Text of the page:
6. WELL-stated. And I would tend to agree with you about Twilight deserving the spot before 50 Shades . . . even though we still run up against that unhealthy gender message.

  7. Yes, but at least you'd be able to argue that we're then able to discuss the unhealthy gender messages, which is definitely a discussion well worth having. It's not completely unreasonable.

  8. DUDE, you kind of summed up my thoughts about why 50 Shades of Grey SHOULDN'T be on that list, only my actual thought was 'why the fuck is that on there?' and then I kind of moved on and washed my hands of the whole list. So your brain is smarter is what I'm saying, I guess!

    Here's a thing though- IS 50 Shades going to even be a permanent fixture in pop culture? I mean, I know it is right now, but is it going to have a lasting effect? I really really really hope not. And also, since it's a book where people are like 'Well, at least it got people to read' then isn't it the opposite of a book you need to be well read because basically ONLY people who aren't well read are reading it AND enjoying it? (oh god, this sounds so snobby now... Oh well!)

    Anyway. Hells yes to not wasting several hours on this book.

  9. I can agree with that. Absolutely.

  10. Those were EXACTLY my thoughts when I first saw the list last month. Well they weren't really thoughts as much as a buzzing like angry bees. So I guess it took me until precisely midnight on July 8 to form those bees into an orderly configuration.

    I sincerely hope that 50 Shades doesn't last even as a pop culture phenomenon. It doesn't have much substance to give it staying power, so I think our wish may come true. And it's OK to get a little snobby about books when people are trying to peer-pressure you into reading trash. Totally OK.

  11. This post makes me so happy. because OF COURSE everybody will have different opinions on what books should make any list, but to include this on a WELL-READ list is asinine. Asinine, I say. And for all of the reasons you point out. If the list were for HAVING YOUR FINGER ON THE PULSE OF POP CULTURE, then it would be a reasonable, nay expected, inclusion.

    Please keep saying "triangulate" and "akin." I think it might be fun to observe the action. That's all I'm sayin'.


  13. The fact that you agree with this post makes ME so happy. Mainly because I don't stand a chance in an argument with you, and I would rather have you fighting for my side.

    I couldn't stop saying "triangulate" and "akin" if I TRIED. I AM WHO I AM.

  14. I am perfectly happy taking the advice of these .gifs. I, in fact, REVEL in my ignorance. My ignorance & I are now dancing a bolero.

  15. I LOVE that review. Love it.

    You and your ignorance bolero onward, and I'll just sway contentedly here in the corner with my glass of whiskey.

  16. Ahahahaha this is wonderful and you make all of the good points. I sincerely hope 50 Shades is not still a cultural thing that we have to deal with in another 5 years.

    Well done, madam

  17. EXACTLY. Preach it, sis! This book in no way positively (or uniquely) contributes to culture and shouldn't be on that list. I haven't even read Twilight (gasp, I know), and I still consider myself "well-read". BS, indeed. (Excellent ending gif, by the way)

  18. *time travels 5 years into the future and then returns*

    Well...the 50 Shades trilogy seems to have a pretty strong presence in thrift store book sections and yard sale giveaway boxes.

  19. Oh you are FINE for not having read Twilight. I mean, I enjoyed it while I was reading it, but it's just filler. And who has time for filler when there are teetering stacks of unread books?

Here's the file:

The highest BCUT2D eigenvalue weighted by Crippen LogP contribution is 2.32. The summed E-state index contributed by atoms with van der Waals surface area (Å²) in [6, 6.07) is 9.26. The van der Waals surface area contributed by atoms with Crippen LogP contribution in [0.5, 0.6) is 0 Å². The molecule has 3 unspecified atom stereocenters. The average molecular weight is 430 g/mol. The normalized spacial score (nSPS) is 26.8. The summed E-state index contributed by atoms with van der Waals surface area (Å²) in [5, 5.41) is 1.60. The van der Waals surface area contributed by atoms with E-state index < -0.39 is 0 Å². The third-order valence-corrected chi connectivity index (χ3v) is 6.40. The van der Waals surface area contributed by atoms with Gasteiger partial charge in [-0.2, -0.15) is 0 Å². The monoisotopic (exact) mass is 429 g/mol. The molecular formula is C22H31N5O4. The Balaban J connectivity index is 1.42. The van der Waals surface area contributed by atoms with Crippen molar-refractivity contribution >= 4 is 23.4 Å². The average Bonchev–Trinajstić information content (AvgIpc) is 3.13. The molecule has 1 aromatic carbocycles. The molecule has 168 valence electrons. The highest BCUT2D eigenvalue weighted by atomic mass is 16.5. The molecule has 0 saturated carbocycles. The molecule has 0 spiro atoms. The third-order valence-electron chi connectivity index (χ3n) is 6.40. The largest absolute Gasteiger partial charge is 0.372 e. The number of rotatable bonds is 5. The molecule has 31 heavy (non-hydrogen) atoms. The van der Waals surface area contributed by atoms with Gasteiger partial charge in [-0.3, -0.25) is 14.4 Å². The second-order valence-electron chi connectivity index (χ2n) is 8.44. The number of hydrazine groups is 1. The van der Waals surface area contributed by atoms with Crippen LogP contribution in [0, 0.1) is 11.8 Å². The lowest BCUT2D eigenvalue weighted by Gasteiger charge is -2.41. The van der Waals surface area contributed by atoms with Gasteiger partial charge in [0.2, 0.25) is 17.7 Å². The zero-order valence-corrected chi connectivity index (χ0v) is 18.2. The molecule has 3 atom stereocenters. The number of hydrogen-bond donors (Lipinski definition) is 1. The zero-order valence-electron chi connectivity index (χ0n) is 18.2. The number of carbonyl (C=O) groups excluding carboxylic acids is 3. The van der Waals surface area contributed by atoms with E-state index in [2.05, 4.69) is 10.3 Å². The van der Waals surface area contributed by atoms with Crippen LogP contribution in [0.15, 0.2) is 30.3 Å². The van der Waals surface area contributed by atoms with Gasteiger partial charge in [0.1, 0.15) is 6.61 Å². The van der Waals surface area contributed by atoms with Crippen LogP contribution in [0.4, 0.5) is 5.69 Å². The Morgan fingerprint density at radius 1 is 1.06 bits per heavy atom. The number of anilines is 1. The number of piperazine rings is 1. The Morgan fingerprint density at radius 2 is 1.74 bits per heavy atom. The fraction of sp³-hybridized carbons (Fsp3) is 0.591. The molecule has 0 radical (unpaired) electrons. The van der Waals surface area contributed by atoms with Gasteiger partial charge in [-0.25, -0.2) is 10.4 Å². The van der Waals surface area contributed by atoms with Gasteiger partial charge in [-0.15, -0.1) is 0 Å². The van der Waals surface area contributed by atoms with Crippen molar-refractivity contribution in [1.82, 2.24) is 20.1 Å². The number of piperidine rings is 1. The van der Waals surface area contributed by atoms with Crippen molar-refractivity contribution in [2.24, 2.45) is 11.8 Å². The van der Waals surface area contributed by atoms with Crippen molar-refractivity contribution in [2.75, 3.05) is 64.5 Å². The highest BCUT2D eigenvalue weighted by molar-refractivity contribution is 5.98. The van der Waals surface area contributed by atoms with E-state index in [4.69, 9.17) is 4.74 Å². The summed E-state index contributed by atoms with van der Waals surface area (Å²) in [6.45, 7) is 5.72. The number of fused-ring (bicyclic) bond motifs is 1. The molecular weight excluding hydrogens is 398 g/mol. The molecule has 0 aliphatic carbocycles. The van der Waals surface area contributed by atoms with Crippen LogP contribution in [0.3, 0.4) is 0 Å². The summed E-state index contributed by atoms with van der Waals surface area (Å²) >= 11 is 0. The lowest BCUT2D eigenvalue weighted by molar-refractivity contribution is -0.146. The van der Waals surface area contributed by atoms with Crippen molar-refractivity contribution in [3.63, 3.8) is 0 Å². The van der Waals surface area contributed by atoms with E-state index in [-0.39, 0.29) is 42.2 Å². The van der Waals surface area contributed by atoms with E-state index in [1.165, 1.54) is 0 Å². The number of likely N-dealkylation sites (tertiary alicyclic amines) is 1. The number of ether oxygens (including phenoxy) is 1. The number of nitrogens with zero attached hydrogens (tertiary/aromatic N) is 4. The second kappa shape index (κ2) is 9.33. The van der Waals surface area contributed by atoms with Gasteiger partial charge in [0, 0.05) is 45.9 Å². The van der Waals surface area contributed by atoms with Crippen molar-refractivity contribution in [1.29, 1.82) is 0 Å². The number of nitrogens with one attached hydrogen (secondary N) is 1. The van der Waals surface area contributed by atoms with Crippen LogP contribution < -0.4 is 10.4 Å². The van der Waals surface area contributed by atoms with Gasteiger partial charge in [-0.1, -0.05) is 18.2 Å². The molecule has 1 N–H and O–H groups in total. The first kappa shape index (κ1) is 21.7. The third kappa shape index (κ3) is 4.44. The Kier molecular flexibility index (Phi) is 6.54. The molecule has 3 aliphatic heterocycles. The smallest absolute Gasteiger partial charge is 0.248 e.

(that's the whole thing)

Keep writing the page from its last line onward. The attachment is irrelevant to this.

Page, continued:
20. Each year Brisbane hosts a booksale in our convention centre where literally millions of books are sold for very reasonable prices in the name of charity. Each year you can tell what the previous years trend was because there are 100s of copies, looking brand new, lining the tables. This year it was 50 Shades, so many copies! And I've got to be honest, if I was going to read that book, I'm not sure I'd be in any rush to get a second hand copy...


    I've seen a few used copies that look like they've been through some sort of traumatic event. I try not to think about it.

  22. First of all, rightclicksave on that Monty Python GIF.

    Second of all, AMEN TO THAT. I don't get the whole "You can't have an opinion unless you've experienced it." Because I can certainly have an opinion on, say, Congress without having taken those arduous steps of campaigning and being elected as a congresswoman.

    Have you read Jennifer Armintrout's summaries of 50 Shades? After reading through her posts on the first 50 Shades book, I can safely say I will never, ever read the actual books, but her commentary is so delightful and points out all the what-the-fuckery with aplomb. Highly recommended.

    (Also, my book club once had a moment of temporary insanity and wanted to read 50 Shades [It was the male members of the club... They thought it would be funny], but I put the kibosh on that one with a quickness. SUCCESS!)

  23. Wait, was Twilight on the Book Riot list? Because that's much more culturally persistant than 50 Shades, I think (and maybe slightly better quality than 50 Shades? Maybe an iota?). I'm hopeful that 50 Shades will fade softly into the ether in the next year or so, especially if the movie doesn't get made. *crosses fingers*

    ALSO how did I just find this post now, about a month later? I need to be more attentive to my blog reader...

  24. It was NOT. And several people made that point in the comments there. Because, yeah...why WOULD you list the book that is a ripoff and not the book that started it all in the first place? I DO NOT KNOW.

  25. It's kind of ironic, actually, in light of this OTHER article that just came out on Book Riot, in which they satirize the idea that you can't write about something if you haven't personally experienced it.

    Silly, Book Riot.

    I started reading her summaries of 50 Shades! They are extremely detailed. It might take me a while.